Senator Barack Obama stirred his legions of supporters, and raised our hopes, promising to change the old order of things. He spoke with passion about breaking out of the partisan mold of bickering and catering to special pleaders, promised to end President Bush’s abuses of power and subverting of the Constitution and disowned the big-money power brokers who have corrupted Washington politics. Now there seems to be a new Barack Obama on the hustings. First, he broke his promise to try to keep both major parties within public-financing limits for the general election. His team explained that, saying he had a grass-roots-based model and that while he was forgoing public money, he also was eschewing gold-plated fund-raisers. These days he’s on a high-roller hunt.(...) The new Barack Obama has abandoned his vow to filibuster an electronic wiretapping bill if it includes an immunity clause for telecommunications companies that amounts to a sanctioned cover-up of Mr. Bush’s unlawful eavesdropping after 9/11. In January, when he was battling for Super Tuesday votes, Mr. Obama said that the 1978 law requiring warrants for wiretapping, and the special court it created, worked. “We can trace, track down and take out terrorists while ensuring that our actions are subject to vigorous oversight and do not undermine the very laws and freedom that we are fighting to defend,” he declared. Now, he supports the immunity clause as part of what he calls a compromise but actually is a classic, cynical Washington deal that erodes the power of the special court, virtually eliminates “vigorous oversight” and allows more warrantless eavesdropping than ever.(...) Mr. Obama endorsed the Supreme Court’s decision to overturn the District of Columbia’s gun-control law. We knew he ascribed to the anti-gun-control groups’ misreading of the Constitution as implying an individual right to bear arms. But it was distressing to see him declare that the court provided a guide to “reasonable regulations enacted by local communities to keep their streets safe.”(...) There are still vital differences between Mr. Obama and Senator John McCain on issues like the war in Iraq, taxes, health care and Supreme Court nominations. We don’t want any “redefining” on these big questions. This country needs change it can believe in.
Arianna Huffington is more in the strict governess line.
Running to the middle in an attempt to attract undecided swing voters didn't work for Al Gore in 2000. It didn't work for John Kerry in 2004. And it didn't work when Mark Penn (obsessed with his "microtrends" and missing the megatrend) convinced Hillary Clinton to do it in 2008. Fixating on -- and pandering to -- this fickle crowd is all about messaging tailored to avoid offending rather than to inspire and galvanize. And isn't galvanizing the electorate to demand fundamental change the raison d'etre of the Obama campaign in the first place?(...) Watering down that brand is the political equivalent of New Coke. Call it Obama Zero. In 2004, the Kerry campaign's obsession with undecided voters -- voters so easily swayed that 46 percent of them found credible the Swift Boaters' charges that Kerry might have faked his war wounds to earn a Purple Heart -- allowed the race to devolve from a referendum on the future of the country into a petty squabble over whether Kerry had bled enough to warrant his medals. Throughout the primary, Obama referred to himself as an "unlikely candidate." Which he certainly was -- and still is. And one of the things that turned him from "unlikely" upstart to presidential frontrunner is his ability to expand the electorate by convincing unlikely voters -- some of the 83 million eligible voters who didn't turn out in 2004 -- to engage in the system. So why start playing to the political fence sitters -- staking out newly nuanced positions on FISA, gun control laws, expansion of the death penalty, and NAFTA? In an interview with Nina Easton in Fortune Magazine, Obama was asked about having called NAFTA "a big mistake" and "devastating." Obama's reply: "Sometimes during campaigns the rhetoric gets overheated and amplified." Overheated? So when he was campaigning in the Midwest, many parts of which have been, yes, devastated by economic changes since the passage of NAFTA, and he pledged to make use of a six-month opt-out clause in the trade agreement, that was "overheated?" Or was that one "amplified?" Because if that's the case, it would be helpful going forward if Obama would let us know which of his powerful rhetoric is "overheated" and/or "amplified," so voters will know not to get their hopes too high.(...) The Obama brand has always been about inspiration, a new kind of politics, the audacity of hope, and "change we can believe in." I like that brand. More importantly, voters -- especially unlikely voters -- like that brand. Pulling it off the shelf and replacing it with a political product geared to pleasing America's vacillating swing voters -- the ones who will be most susceptible to the fear-mongering avalanche that has already begun -- would be a fatal blunder. Realpolitik is one thing. Realstupidpolitik is quite another.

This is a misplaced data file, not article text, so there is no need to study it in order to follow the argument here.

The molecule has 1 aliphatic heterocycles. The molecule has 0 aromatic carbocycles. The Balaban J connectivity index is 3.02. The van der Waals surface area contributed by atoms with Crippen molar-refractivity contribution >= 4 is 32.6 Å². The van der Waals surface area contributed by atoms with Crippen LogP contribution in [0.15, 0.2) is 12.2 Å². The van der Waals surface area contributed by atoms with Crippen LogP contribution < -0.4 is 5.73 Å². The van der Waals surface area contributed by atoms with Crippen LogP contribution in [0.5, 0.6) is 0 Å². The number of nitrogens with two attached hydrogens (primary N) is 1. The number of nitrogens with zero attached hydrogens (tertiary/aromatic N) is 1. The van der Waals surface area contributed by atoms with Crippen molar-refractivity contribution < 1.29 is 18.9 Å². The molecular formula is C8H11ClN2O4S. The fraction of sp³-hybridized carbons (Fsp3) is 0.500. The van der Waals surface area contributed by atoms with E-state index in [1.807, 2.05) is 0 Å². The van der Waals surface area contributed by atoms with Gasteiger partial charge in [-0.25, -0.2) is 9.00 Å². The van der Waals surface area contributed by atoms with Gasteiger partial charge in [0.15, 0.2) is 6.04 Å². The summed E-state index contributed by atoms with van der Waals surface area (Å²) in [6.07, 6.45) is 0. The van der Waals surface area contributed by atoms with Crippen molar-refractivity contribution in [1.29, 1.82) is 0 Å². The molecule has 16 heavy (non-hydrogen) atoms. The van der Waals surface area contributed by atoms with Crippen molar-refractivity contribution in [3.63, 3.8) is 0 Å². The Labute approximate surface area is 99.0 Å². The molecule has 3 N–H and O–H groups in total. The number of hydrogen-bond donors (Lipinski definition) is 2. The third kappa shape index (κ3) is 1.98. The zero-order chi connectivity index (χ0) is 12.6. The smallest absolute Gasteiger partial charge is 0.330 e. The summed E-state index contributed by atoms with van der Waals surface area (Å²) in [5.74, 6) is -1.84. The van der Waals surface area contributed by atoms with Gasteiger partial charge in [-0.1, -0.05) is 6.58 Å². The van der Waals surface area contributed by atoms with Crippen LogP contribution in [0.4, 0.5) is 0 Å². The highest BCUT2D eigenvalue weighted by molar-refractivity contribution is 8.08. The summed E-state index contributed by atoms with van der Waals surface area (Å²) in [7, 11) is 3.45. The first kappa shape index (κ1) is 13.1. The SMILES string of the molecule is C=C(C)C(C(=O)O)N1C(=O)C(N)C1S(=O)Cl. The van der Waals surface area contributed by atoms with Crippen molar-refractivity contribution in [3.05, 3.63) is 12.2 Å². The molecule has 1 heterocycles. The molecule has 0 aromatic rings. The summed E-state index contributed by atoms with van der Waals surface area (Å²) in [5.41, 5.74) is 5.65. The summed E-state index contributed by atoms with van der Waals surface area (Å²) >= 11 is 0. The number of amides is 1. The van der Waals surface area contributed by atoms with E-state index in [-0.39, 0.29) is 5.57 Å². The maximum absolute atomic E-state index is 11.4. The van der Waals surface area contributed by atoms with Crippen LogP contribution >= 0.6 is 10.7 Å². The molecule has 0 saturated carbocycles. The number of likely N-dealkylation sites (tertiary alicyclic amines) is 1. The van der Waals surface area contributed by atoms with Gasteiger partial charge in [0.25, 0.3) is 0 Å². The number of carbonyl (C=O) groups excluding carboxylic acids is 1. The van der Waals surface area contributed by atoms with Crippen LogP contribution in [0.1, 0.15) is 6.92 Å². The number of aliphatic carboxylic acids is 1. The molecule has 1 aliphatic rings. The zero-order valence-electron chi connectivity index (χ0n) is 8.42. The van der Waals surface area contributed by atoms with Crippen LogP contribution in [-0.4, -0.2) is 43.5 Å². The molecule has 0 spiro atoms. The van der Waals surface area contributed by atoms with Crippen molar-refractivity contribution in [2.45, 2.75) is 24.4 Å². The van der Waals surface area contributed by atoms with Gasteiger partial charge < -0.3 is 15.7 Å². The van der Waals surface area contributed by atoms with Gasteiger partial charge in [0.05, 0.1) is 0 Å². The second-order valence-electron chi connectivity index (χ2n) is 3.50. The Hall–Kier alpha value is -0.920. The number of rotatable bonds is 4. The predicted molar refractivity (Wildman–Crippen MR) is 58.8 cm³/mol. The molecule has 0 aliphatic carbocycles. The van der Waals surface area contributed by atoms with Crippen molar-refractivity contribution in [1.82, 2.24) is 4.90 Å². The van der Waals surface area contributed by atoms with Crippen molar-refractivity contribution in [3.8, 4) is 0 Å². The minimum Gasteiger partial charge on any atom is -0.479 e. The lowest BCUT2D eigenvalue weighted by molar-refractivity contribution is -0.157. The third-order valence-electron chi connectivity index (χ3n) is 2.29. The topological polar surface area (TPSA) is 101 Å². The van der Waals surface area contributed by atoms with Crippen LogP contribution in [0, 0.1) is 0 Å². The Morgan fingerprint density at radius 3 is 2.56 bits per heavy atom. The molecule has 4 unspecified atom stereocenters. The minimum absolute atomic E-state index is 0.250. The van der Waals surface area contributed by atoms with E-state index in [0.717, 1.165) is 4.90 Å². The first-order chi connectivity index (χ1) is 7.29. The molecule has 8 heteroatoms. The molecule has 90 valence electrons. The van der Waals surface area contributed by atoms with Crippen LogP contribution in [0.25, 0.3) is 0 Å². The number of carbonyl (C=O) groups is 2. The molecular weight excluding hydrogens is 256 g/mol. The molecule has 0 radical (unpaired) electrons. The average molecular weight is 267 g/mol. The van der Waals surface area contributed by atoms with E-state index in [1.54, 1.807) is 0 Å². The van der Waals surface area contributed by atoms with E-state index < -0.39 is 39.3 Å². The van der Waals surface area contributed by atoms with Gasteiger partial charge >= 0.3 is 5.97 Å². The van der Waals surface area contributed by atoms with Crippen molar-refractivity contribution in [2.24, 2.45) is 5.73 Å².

And Pat Buchanan sums it all up well too.
We may be misunderestimating Barack. But the question of 2008 remains: When all is said and done, who is this guy?
I think it is all more simple than that.

Obama the natural has been playing double or nothing with the oldest member, who is reality, not repeat not, John McCain: and seeing laid out before him, like the Promised Land before Moses, the greatest of successes or the most humiliating of failures... he is choking and his game is falling apart. DS


RC said...

Well, I am not so sure the parable of the oldest member {the phrase suggests an ancient phallus} is a good fit for the events, but the Obama game IS getting a bit shaky.